This isn’t to brag about how little I paid, as some travellers can get quite competitive with that, but more to show you that if you travel like a local, taking local transport and working with local tour operators, travel can be a hell of a lot more affordable than you think. I’ve just seen a 10 day tour in India advertised for £1800!!! If I had gone for this, my trip would have lasted about 38 days instead of over 6 months which it was until I found work again.
(If you are looking for a card that doesn’t charge ATM or currency fees abroad, I highly recommend Wise which I have now used in over 15 countries! Use this link to start saving abroad now!)
Yes it means slumming it, uncomfy beds, dirty accommodation, cramped transport and air con being a luxury you dream of. But if it means travelling for an extended period of time its worth it in my view.
After India, I travelled around Myanmar, Thailand, China and then the rest of South East Asia. In each place the costs varied but I tried to do it as cheap as possible. Flights are expensive so I travelled from Beijing to Kuala Lumpur without taking a flight but enduring 18+ hour bus journeys. By taking night buses you also don’t have to pay for accommodation, a double win!
Costs in Asia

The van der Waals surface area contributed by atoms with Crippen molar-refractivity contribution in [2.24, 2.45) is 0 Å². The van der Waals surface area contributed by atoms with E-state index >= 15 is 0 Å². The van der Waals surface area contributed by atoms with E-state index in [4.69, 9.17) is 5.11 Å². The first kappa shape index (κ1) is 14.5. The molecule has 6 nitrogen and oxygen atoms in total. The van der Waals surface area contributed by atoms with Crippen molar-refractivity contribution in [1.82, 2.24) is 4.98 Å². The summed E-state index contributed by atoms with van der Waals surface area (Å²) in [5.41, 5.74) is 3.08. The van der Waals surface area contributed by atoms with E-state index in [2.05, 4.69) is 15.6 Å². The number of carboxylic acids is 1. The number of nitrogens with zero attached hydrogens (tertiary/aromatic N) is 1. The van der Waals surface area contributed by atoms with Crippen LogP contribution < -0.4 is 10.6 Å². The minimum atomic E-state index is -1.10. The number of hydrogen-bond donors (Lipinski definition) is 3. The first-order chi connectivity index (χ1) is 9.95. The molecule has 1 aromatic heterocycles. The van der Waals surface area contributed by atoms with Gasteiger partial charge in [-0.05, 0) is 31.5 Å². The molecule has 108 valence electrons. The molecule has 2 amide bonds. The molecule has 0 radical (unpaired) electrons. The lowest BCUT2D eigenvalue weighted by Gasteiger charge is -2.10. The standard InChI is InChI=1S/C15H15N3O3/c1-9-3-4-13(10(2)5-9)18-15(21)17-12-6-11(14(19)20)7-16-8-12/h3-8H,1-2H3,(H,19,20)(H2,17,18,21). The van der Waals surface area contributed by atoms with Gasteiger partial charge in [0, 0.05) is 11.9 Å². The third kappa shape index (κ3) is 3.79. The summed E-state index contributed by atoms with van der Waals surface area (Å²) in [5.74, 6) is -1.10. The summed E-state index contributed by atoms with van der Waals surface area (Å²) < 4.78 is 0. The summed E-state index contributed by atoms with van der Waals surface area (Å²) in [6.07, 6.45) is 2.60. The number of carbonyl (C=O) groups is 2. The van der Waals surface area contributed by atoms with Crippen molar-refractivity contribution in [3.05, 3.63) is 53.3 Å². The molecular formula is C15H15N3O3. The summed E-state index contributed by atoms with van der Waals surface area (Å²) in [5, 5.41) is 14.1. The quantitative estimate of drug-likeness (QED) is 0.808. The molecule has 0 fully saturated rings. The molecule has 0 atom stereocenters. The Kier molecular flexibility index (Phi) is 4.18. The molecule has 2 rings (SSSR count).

I didn’t record all my costs when I was in Asia but here are some averages I remember:
- Average night in a hostel = £4-6
- Average cost of a meal = £1
- Average cost of a beer = £1
- Day pass to Angkow Wat temple = $25USD (£18)
- 3 day jungle tour in Laos = $63USD (£45)
- Average cost of a SCUBA dive with equipment hire = £20-25
- Cheapest dorm bed = £2.10 in Koh Phi Phi (I think the mattress was made of hay)
- Cheapest beer = 8p (Yes Honestly! Bia hoi in Vietnam was 8p/ $0.10 per glass)
- Cheapest SCUBA dive = £11 Apo Island, Philippines
Compare this to what you may spend on your holidays on food and accommodation in your country and see how it compares?
Work and holiday?
When your savings run out, you don’t have to run home. There are plenty of jobs for you to do on the road and plenty of countries in which to do them in. I met travellers working for accommodation or working in bars in Asia but that means you get paid a local wage. As low as $5USD per day in some cases, which won’t leave you much to save.
Fortunately for many European passport holders, a lot of countries have working holiday schemes in place. These are visas that allow travel to that country for a long period of time (usually 1 year) and allows you to work or study in that country as well.
One of the most well known and most popular is the Australia Working Holiday visa. I spent Christmas and New Year in Sydney, I bought a van and then, with only $300AUD in my account, I went about looking for work. The next day I was picking blueberries for $100AUD per day cash in hand.
Over the next two years in Australia, I had 13 different jobs, some were just for a day or a weekend. Others last for months. I would do anything for money, if a guy walked in the hostel and asked if anybody wanted to earn $100 loading solar panels in the back of a van all day, I said yes. If somebody offered me to be their taxi driver for a day whilst they did a pub crawl, the answer was yes. If somebody asked me to fold used bedsheets to be packed up and shipped to charity stores, the answer was yes (I should’ve said no to that one…).